A Woman Bought Four Ceramic Plates at a Salvation Army for $8. They Turned Out to Be Original Picassos and Worth Over $40,000

Nancy Cavaliere, a New Yorker, discovered the plates on her way home from work in 2017.  

A hand-painted plate from Pablo Picasso's "Visage Noir" series of ceramics, discovered at a Salvation Army by Nancy Cavaliere. Courtesy of Sotheby's.

It’s every thrifter’s dream. Several years ago, a New York woman purchased several ceramic dishes at a Salvation Army store for $8, then found out they were actually rare plates made by Pablo Picasso. She sold them for over $40,000. 

The woman, Nancy Cavaliere, recently recapped the story of her discovery on TikTok. The video has since been shared thousands of times. 

It was the summer of 2017, Cavaliere recalled, when she stopped by her local Salvation Army on her way home from work. At first, little caught her eye. “I see nothing. I almost leave,” she said.

But after another pass by the china aisle, she spied four black plates with geometric faces hand-painted on them. They were $1.99 each. “I was going to buy them to make a tablescape,” Cavaliere said in the video. 

She made the purchase, but after a few online searches, she realized she had something more valuable on her hands. The plates, it turned out, belonged to Picasso’s “Visage Noir” series of hand-painted ceramics, produced in a pottery studio in the southern French town of Madoura in the 1940s. 

“When I tell you I googled this set… and saw how much they were worth and almost cried, passed out, pissed on myself—I’m not lying,” Cavaliere said. 


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A post shared by Nancy Cavaliere (@casacavaliere)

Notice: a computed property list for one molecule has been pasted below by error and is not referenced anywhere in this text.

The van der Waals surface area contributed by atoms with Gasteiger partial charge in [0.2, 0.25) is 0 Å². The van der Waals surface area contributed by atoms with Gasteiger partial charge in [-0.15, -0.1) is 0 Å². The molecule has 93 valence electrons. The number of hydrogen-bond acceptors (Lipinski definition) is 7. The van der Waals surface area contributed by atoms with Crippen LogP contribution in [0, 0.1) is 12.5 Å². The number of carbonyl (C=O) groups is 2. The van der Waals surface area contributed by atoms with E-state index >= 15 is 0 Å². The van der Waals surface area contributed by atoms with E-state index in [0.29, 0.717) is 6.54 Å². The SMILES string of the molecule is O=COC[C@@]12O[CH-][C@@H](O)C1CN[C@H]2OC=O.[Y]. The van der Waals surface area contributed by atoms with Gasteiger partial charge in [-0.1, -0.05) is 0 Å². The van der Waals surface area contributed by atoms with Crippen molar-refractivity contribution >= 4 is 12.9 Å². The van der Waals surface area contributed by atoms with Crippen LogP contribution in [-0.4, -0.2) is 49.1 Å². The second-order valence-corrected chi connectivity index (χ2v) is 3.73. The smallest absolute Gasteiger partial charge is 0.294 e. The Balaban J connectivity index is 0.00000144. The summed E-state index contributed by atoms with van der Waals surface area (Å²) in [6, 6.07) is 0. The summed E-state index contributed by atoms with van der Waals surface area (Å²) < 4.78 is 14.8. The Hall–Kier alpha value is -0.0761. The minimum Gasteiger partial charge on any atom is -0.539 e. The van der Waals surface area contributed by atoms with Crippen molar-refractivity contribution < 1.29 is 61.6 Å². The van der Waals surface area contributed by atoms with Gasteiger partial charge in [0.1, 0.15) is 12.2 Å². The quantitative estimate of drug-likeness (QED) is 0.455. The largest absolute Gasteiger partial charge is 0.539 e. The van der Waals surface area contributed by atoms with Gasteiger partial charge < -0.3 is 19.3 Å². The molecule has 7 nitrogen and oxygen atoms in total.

The woman then contacted various New York auction houses—Sotheby’s, Christies, and Bonhams among them—to have the plates authenticated and appraised. They were each worth $3,000 to $5,000, Cavaliere was told. 

The following year, she sold three of her four plates at Sotheby’s for roughly $12,000, $13,000, and $16,000, respectively. “I was in my office at my lunch break watching this live auction go down, crying my eyes out,” she said. 

The fourth piece, which bears Picasso’s signature, was stored in a safe deposit box. Cavaliere plans to sell it in 20 years and give the money to her daughter, perhaps for a trip around Europe. “It’s crazy,” she said, “that I actually own something that Picasso signed for himself.” 

Cavaliere, whose savvy eye for discounts has earned her an impressive following on Instagram and TikTok, called the discovery her “craziest thrift find ever.” Though it’s not the only time she’s struck gold: a few years ago, she purchased an early Alexander McQueen jumpsuit at a flea market for $20. She ended up selling it for over $8,000, she told Newsweek.  

Cavaliere did not immediately respond to a request for comment. 

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